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The Queen’s Gambit has been a smash hit for Netflix (and original author, Walter Tevis) with 62 million households streaming the mini series since it aired on the 23rd October 2020. It’s no surprise as the seven episodes follow Beth Harmon’s gripping journey as a child chess prodigy in the man’s world of professional chess. There’s so much to explore in this mini series – Queen’s Gambit reviews are popping up all over the internet, exploring life lessons, trauma, gender, identity, neurodiversity, addiction and more – highlighting what makes it a powerful watch. This article explores how Beth Harmon is an excellent depiction of developing a growth mindset.


Stepping away from the show for a moment, let’s dig into a bit of personal development theory by psychologist Dr. Carol Dweck. In her book: Mindset: How You Can Fulfil Your Potential, Dweck outlines two distinct attitudes to challenge and learning that have a massive impact on an individual’s development. People may display a range of factors for the list of growth mindset and fixed mindset patterns:

A fixed mindset person:

A growth mindset person:

As she presents these two attitudes, Dweck backs them up with examples from real life sports stars, prodigies, business owners and even examples from family settings. What is made clear is that people with a fixed mindset may be initially successful as they ride the wave of their ‘innate ability’ but will soon reach a peak and crash if they cannot learn to develop a growth mindset.

Another key take away from Dweck’s work is that people’s attitudes may differ depending on the subject area. You may be very open minded and receptive to learning how to get better at your job or a hobby you enjoy (growth mindset) but have an internal voice telling you “I’m just no good at maths”, for example, which is an indicator of fixed mindset. Our mindset can be subject specific and it takes time and practice to learn to develop a growth mindset.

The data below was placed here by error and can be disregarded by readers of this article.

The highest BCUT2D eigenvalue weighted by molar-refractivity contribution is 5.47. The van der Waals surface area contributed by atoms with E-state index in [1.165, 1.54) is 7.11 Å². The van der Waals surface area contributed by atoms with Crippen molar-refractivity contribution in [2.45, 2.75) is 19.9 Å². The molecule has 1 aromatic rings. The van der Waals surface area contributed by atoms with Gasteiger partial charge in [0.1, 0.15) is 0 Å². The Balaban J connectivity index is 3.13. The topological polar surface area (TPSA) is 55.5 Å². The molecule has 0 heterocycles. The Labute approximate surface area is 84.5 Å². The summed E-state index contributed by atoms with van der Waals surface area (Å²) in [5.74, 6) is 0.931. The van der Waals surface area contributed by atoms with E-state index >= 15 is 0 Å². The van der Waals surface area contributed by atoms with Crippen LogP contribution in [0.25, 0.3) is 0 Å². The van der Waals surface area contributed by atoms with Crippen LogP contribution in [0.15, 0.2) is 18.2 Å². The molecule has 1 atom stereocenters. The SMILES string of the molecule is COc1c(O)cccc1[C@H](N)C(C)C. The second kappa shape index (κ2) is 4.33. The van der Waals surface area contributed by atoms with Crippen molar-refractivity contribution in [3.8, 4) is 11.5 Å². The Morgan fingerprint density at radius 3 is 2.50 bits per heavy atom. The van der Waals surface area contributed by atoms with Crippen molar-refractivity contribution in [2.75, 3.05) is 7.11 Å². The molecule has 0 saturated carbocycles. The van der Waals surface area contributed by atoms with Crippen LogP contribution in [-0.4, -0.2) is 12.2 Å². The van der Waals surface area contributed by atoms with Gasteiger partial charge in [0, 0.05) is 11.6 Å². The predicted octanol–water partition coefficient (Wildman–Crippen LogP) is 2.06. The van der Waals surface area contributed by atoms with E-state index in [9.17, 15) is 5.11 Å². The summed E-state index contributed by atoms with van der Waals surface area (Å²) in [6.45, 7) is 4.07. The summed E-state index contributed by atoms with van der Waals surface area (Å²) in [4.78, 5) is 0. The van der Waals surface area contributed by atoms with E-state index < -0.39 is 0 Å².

Over the series, we see some classic fixed mindset examples straight out of Dwecks’ book and the impact they have on Beth’s emotional wellbeing, relationships and progression as a player:

1) Reluctance to Learn – It’s true that Beth has some ‘natural talent’ for chess given her mathematical background and her excellent spatial visualisations. However, the idea that a person is either ‘good or bad’ at something can discourage them from putting effort into learning. We see Beth rolling her eyes and avoiding reading recommended books or analysing her games because she believes she is an ‘intuitive’ player with nothing else to learn.

2) Sore Loser – In one of her early games with her mentor, Mr Shaibel, he explains that the loser should lay their king down and Beth calls him… a rather colourful term for her age. Once she hits her stride she is not used to losing and has a quietly smug confidence about her – until her run in with Harry Beltik at the Kentucky State Championship. This is her first big game and when faced with the idea of loss she runs to the bathroom to cry and get angry before turning to tranquilisers to help her visualise her winning moves. We see similar tantrums in later episodes after her draw to Benny Watts and loss to Vasily Borgov. Although holding it together in front of the crowds, she is aggressive, self derogatory and angry after these matches.